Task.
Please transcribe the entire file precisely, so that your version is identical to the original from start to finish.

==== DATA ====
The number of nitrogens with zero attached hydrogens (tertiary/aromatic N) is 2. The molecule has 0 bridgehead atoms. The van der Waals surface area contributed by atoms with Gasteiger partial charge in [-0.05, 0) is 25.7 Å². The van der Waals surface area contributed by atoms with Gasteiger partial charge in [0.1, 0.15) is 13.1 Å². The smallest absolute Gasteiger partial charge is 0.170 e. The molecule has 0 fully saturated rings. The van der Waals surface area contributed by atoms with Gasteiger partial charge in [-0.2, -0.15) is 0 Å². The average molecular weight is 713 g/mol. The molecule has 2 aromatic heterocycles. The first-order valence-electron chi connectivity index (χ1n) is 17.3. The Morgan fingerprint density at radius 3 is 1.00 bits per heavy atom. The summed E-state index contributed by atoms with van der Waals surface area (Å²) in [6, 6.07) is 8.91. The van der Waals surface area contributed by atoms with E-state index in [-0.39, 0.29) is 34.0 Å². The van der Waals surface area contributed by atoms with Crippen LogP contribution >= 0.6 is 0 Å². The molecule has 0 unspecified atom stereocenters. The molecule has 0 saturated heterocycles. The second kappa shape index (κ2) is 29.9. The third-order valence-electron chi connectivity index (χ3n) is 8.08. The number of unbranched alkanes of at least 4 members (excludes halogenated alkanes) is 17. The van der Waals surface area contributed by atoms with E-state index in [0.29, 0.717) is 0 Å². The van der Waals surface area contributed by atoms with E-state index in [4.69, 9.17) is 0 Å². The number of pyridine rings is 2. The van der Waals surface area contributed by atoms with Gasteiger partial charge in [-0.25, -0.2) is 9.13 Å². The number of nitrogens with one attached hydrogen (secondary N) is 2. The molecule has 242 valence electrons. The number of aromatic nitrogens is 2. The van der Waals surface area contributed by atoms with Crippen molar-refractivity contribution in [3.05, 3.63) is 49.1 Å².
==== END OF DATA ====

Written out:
The number of nitrogens with zero attached hydrogens (tertiary/aromatic N) is 2. The molecule has 0 bridgehead atoms. The van der Waals surface area contributed by atoms with Gasteiger partial charge in [-0.05, 0) is 25.7 Å². The van der Waals surface area contributed by atoms with Gasteiger partial charge in [0.1, 0.15) is 13.1 Å². The smallest absolute Gasteiger partial charge is 0.170 e. The molecule has 0 fully saturated rings. The van der Waals surface area contributed by atoms with Gasteiger partial charge in [-0.2, -0.15) is 0 Å². The average molecular weight is 713 g/mol. The molecule has 2 aromatic heterocycles. The first-order valence-electron chi connectivity index (χ1n) is 17.3. The Morgan fingerprint density at radius 3 is 1.00 bits per heavy atom. The summed E-state index contributed by atoms with van der Waals surface area (Å²) in [6, 6.07) is 8.91. The van der Waals surface area contributed by atoms with E-state index in [-0.39, 0.29) is 34.0 Å². The van der Waals surface area contributed by atoms with Crippen LogP contribution >= 0.6 is 0 Å². The molecule has 0 unspecified atom stereocenters. The molecule has 0 saturated heterocycles. The second kappa shape index (κ2) is 29.9. The third-order valence-electron chi connectivity index (χ3n) is 8.08. The number of unbranched alkanes of at least 4 members (excludes halogenated alkanes) is 17. The van der Waals surface area contributed by atoms with E-state index in [0.29, 0.717) is 0 Å². The van der Waals surface area contributed by atoms with E-state index in [4.69, 9.17) is 0 Å². The number of pyridine rings is 2. The van der Waals surface area contributed by atoms with Gasteiger partial charge in [-0.25, -0.2) is 9.13 Å². The number of nitrogens with one attached hydrogen (secondary N) is 2. The molecule has 242 valence electrons. The number of aromatic nitrogens is 2. The van der Waals surface area contributed by atoms with Crippen molar-refractivity contribution in [3.05, 3.63) is 49.1 Å².